Table 7: Antibacterial activity of the complexes—diameter of zone of inhibition (in mm).
Figure 5: Antibacterial activity of DP and its complexes (50 μg mL−1).
Figure 6: Antibacterial activity of DP and its complexes (200 μg mL−1).

The results of the antibacterial studies lead to the following presumptions.

The metal complexes were found to have superior biopotential in comparison to 4-N,N-dimethylamino pyridine against the same microorganism and under identical experimental conditions. This increase in biopotential property of the complexes is due to the reaction of the metal ion with the bacterial cell. Complexation considerably reduces the polarity of the metal ions because of partial sharing of its positive charge with the donor group (the ligand), and also the electron density is delocalised due to the back donation. Thus, the complexation process enhanced the lipophilic character of the central metal atom and hence liposolubility of the metal ion. In this way, the complexation favours the permeation of the metal ion through the lipid layers of the microorganisms’ cell membrane. This permeation enhances the rate of uptake/access of the metal ion on the surface of the microorganisms cell wall. These adsorbed metal ions disturb the respiratory process of the cells, thus blocking the synthesis of proteins, and in turn deactivates enzymes responsible for respiration processes.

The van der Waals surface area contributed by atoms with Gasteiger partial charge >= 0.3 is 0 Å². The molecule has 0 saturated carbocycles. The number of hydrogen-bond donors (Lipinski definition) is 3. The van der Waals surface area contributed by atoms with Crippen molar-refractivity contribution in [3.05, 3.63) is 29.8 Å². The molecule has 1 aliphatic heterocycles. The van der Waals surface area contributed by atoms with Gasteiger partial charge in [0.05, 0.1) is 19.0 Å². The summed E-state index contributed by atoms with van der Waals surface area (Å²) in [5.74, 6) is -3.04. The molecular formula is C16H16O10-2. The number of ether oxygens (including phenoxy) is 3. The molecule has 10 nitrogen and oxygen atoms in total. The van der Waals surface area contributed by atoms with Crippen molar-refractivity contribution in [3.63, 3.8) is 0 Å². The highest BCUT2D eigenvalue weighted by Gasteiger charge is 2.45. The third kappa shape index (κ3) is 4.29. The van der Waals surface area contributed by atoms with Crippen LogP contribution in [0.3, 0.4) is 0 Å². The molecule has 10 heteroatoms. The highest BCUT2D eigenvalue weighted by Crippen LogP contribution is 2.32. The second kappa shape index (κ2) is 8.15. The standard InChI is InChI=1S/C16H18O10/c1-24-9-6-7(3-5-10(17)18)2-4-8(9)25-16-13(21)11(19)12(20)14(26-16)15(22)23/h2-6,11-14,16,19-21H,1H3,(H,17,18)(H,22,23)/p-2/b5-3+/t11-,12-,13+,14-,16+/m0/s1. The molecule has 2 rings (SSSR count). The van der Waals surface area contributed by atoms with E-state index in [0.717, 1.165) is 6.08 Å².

The antibacterial activity of the complexes decreases in the following order: Cu(II) > Cd(II) > Ni(II) > Co(II) > Mn(II) > Fe(III) > Cr(III) > DP, this suggests, that the lipophilic behaviour also increases in the same order. Since all complexes (a) have the same donating atoms which were N/Cl with the same coordination number (C.N. for each is 6) (b) and are neutral and there were no counter ions, and (c) except Cr(III) and Fe(III) all other have the same oxidation number in their complexes (M2+); therefore, the more effective factors for biopotential properties could be the geometrical shape and the nature of the central atoms.